Go back to article: Rather unspectacular: design choices in National Health Service glasses
Optical industry context and histories
This article does not discuss the complex workings of the ophthalmic profession and its organisations in detail; here it offers merely a brief background to give sufficient context for this topic. Vision aids date back to the thirteenth century and optometry has a complex history, involving centuries of scientific and technological advances and, more recently, the complicated politics of several professional organisations; some excellent histories of the major associations can elaborate the finer details of these relationships (Law, 1978; Mitchel, 1982; Stanton, 1963). As can be seen in the Science Museum galleries, the nineteenth century saw huge advances in mathematics, physics and associated optical sciences; developments in materials resulted in improvements in lens production and the ability to manufacture optical appliances such as spectacles, telescopes, microscopes and other optical instruments. Opticians sought official recognition of their skills through a request for official training and qualifications. The Optician journal was founded in 1890 as a forum for discussing issues relating to optics and professional recognition. As a historical resource this publication offers a wealth of information revealing the concerns of the trade and provides a fruitful primary source for this industry; and the Optician weekly journal continues to be produced today, with a readership of optical practitioners and trades. Within the world of eye care there are variations in the responsibility and qualifications of different optical practitioners; an ophthalmologist, an ophthalmic optician; and a dispensing optician. For the purposes of clarity this article uses the term ‘optical practitioners’ when referring to eye specialists that the public may encounter, the term ‘optical trade’ when referring to manufacturers of frames and lenses and prescription houses, and ‘optical industry’ when referring to both sides of the profession.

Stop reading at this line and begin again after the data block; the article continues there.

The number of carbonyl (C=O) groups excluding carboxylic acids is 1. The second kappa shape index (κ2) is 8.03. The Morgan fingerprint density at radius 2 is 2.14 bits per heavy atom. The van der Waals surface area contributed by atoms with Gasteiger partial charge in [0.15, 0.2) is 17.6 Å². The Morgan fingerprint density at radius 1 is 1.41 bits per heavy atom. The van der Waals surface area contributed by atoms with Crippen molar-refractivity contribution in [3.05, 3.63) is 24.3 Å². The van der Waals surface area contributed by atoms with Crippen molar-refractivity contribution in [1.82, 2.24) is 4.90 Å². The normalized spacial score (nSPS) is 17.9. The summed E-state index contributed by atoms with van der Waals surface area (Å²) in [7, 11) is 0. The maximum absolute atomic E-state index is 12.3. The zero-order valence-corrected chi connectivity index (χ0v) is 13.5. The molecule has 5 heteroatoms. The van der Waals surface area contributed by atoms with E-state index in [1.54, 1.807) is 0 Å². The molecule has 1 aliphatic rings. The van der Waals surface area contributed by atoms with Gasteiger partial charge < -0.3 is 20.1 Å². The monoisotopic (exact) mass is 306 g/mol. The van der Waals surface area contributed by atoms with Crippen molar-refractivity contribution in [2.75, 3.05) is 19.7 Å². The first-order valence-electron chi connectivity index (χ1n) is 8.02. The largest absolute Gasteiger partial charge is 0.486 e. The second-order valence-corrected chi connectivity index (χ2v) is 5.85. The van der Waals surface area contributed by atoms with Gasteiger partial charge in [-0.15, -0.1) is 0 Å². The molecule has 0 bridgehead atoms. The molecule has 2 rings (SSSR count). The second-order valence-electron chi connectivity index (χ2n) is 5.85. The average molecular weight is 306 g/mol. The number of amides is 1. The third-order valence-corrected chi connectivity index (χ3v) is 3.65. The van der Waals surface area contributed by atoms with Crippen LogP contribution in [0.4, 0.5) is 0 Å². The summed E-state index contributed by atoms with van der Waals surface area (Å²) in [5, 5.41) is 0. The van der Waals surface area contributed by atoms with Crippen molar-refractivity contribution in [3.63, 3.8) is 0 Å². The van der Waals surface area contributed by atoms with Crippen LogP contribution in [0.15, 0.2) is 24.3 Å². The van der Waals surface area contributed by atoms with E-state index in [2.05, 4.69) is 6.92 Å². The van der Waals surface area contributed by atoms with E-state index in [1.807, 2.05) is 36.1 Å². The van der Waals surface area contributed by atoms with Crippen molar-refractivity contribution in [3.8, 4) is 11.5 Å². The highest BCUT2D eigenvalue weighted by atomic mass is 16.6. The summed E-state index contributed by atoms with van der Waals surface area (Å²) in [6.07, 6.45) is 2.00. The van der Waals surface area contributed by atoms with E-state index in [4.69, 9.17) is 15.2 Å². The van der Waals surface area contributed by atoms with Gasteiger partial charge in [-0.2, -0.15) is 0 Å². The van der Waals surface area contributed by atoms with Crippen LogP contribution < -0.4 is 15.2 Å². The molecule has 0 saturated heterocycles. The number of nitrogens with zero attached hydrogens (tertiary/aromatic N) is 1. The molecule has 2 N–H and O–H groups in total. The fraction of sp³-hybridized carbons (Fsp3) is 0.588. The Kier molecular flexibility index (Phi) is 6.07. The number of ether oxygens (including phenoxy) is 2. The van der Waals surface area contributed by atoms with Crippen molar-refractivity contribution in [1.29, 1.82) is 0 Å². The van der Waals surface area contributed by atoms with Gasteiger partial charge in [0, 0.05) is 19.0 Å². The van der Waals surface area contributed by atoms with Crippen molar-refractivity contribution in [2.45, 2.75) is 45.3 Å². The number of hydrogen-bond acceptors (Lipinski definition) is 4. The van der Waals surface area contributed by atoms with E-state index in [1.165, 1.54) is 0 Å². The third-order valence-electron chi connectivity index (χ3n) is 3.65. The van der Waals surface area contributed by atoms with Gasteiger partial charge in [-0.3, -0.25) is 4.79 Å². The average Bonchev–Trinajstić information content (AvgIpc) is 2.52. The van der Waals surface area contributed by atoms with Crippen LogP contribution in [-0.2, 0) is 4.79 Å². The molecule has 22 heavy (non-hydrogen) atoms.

The National Health Service Acts of 1946 introduced a health service that was accessible to all citizens providing free medical care, dental treatment, sight tests and ophthalmic services. Radical plans were made for special ophthalmic departments and clinics to be part of hospital eye services. These plans were ambitious and until they could be developed a Supplementary Ophthalmic Service was organised, administered by the NHS executive committee of each local area. Initially a sight test and corrective optical appliances were free, but charges were gradually introduced for the NHS range of glasses. The overwhelming demand for eyecare and corrective aids caused the first challenge to the principle that healthcare under the new ‘Welfare State’ was free at the point of delivery. Hugh Gaitskell introduced charges for dentures and spectacles and this caused a crisis in the government in April 1951 when Nye Bevan, Harold Wilson (then President of the Board of Trade) and John Freeman resigned in protest at the breach of the main principle of the fledgling NHS.
© Joanne Gooding / The College of Optometrists
Range of NHS spectacle frames available in 1950. Display case produced by manufacturers M Wiseman & Co c.1949
Component DOI: http://dx.doi.org/10.15180/170703/004